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I'm supposed to implement some sort of spam protection (captcha, etc.) for an existing web contact form. However the original form uses a .cgi file on the virtual server that I can't access, so I can't work with this script. The PHP mail function is turned off.

I'm guessing I need my own cgi file but I'm not really into perl and cgi :-)

Maybe you can point me to some kind of solution for this problem.

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2 Answers 2

You can add a Negative Captcha:

A negative captcha has the exact same purpose as your run-of-the-mill image captcha: To keep bots from submitting forms. Image (“positive”) captchas do this by implementing a step which only humans can do, but bots cannot: read jumbled characters from an image. But this is bad. It creates usability problems, it hurts conversion rates, and it confuses the shit out of lots of people. Why not do it the other way around? Negative captchas create a form that has tasks that only bots can perform, but humans cannot. This has the exact same effect, with (anecdotally) a much lower false positive identification rate when compared with positive captchas. All of this comes without making humans go through any extra trouble to submit the form. It really is win-win. [source].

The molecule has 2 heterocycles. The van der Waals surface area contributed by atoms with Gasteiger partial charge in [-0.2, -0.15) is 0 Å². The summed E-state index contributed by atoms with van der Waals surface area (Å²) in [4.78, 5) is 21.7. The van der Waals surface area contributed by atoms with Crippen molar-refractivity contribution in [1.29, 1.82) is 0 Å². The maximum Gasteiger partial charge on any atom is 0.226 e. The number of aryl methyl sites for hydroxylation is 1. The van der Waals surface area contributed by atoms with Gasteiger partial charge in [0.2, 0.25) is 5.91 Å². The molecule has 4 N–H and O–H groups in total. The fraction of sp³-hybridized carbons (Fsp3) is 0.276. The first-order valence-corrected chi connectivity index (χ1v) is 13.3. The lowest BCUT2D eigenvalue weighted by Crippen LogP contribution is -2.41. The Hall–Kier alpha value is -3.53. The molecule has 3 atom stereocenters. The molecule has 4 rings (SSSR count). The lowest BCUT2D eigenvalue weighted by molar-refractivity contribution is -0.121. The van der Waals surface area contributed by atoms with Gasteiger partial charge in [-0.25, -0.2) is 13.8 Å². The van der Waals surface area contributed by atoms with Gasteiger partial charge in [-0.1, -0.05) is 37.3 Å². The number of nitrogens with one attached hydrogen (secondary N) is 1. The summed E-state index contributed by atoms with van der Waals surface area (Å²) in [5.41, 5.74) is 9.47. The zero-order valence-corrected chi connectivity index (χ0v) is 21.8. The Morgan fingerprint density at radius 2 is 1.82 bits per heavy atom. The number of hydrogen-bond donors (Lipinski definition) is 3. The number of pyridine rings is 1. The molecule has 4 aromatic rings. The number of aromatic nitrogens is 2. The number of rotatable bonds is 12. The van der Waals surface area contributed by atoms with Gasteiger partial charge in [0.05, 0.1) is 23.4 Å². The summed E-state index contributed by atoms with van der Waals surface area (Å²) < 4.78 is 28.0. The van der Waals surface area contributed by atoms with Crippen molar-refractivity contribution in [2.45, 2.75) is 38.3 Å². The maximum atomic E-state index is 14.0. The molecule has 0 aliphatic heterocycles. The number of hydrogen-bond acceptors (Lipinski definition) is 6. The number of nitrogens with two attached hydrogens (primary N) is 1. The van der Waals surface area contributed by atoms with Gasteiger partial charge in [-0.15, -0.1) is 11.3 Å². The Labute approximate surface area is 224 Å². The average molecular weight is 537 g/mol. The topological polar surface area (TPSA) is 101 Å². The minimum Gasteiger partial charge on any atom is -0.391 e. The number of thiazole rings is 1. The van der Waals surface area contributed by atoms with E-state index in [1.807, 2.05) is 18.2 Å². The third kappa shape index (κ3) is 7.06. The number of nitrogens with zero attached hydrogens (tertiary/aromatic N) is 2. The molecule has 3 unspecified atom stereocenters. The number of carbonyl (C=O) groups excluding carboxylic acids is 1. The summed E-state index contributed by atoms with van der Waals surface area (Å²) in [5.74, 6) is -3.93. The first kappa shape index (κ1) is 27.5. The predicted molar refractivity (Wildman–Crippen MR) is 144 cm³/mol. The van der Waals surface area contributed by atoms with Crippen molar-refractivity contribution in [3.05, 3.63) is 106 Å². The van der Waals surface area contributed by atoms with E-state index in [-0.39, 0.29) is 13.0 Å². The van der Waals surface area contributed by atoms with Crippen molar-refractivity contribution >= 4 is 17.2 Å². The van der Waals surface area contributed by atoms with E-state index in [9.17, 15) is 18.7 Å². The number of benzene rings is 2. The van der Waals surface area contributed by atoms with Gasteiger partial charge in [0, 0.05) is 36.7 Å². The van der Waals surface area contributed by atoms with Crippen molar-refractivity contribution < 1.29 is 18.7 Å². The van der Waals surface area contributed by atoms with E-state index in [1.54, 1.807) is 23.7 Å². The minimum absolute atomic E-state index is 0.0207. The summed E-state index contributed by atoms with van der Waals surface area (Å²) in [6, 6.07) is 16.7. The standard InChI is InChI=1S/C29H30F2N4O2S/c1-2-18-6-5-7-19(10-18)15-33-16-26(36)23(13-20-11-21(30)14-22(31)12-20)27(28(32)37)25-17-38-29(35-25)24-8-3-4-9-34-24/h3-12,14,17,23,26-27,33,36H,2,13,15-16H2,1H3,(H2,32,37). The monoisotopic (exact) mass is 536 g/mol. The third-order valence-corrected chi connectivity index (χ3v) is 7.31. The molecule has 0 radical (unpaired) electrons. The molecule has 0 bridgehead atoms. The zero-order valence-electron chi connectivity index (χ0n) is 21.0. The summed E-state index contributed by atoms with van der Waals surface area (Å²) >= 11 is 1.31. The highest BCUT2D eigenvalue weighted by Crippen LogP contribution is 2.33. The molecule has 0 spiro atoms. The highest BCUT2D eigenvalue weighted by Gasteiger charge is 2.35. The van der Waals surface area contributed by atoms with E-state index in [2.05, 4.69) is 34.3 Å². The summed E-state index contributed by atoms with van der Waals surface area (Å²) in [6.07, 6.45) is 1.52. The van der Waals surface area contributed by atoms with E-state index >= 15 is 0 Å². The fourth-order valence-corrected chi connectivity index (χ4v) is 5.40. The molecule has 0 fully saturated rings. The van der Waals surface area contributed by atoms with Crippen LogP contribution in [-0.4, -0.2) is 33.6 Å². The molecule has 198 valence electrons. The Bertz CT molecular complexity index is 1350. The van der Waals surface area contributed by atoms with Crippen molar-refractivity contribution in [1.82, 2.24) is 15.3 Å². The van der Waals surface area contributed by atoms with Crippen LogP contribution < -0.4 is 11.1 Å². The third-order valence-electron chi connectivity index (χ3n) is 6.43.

In your case, you probably best use a Honeypot: add a new field:

<div style="position: absolute; left: -2000px;"><input type="text" name="surname"  value="" /></div>

This assumes you are not interested in recieving the surname. If people manage to fill this field and submit it, they are most probably a bot: Normal browsers will not show the field: normal users will not see it, and hence not fill it in.

Now, in your CGI script, simply filter on "surname"; if set, stop processing and give an error, or just leave it at that.

Or, if that is not possible, try to filter the results of the posted forms by "where record does not have surname set". Say, if you get the results in an excel/CSV: just use excel to filter out the items that have a surname. Or use your email-filters to move any mail where surname: .... has a value, into a special directory.

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This is a great idea, will try it with my sites. –  davidjwest Feb 17 '12 at 17:11

You can make some kind of askew antibot, if you suppose, that all your users have turned on javascript.

Set forms action to some 404 page and in javascript change it back to proper action page. Example:

<form action="nowhere_ahaha" id="myform">
   ...
</form>
<script>
document.getElementById('myform').action = '/form_action.cgi';
</script>

All this works, because bots usualy do not run js, but human visitors do.

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At least you can tell human visitors that the form won't work if javascript is disabled. –  hakre Nov 19 '11 at 10:36
1  
Google bot executes JS. –  Saxoier Nov 19 '11 at 10:36
1  
@Saxoier, yes, but google bot doesn't send spam. My spam bots use rhino to run js :) –  Oroboros102 Nov 19 '11 at 10:38
    
It was a simple proof that '[...] bots do not run js [...]' isn't correct. –  Saxoier Nov 19 '11 at 10:41

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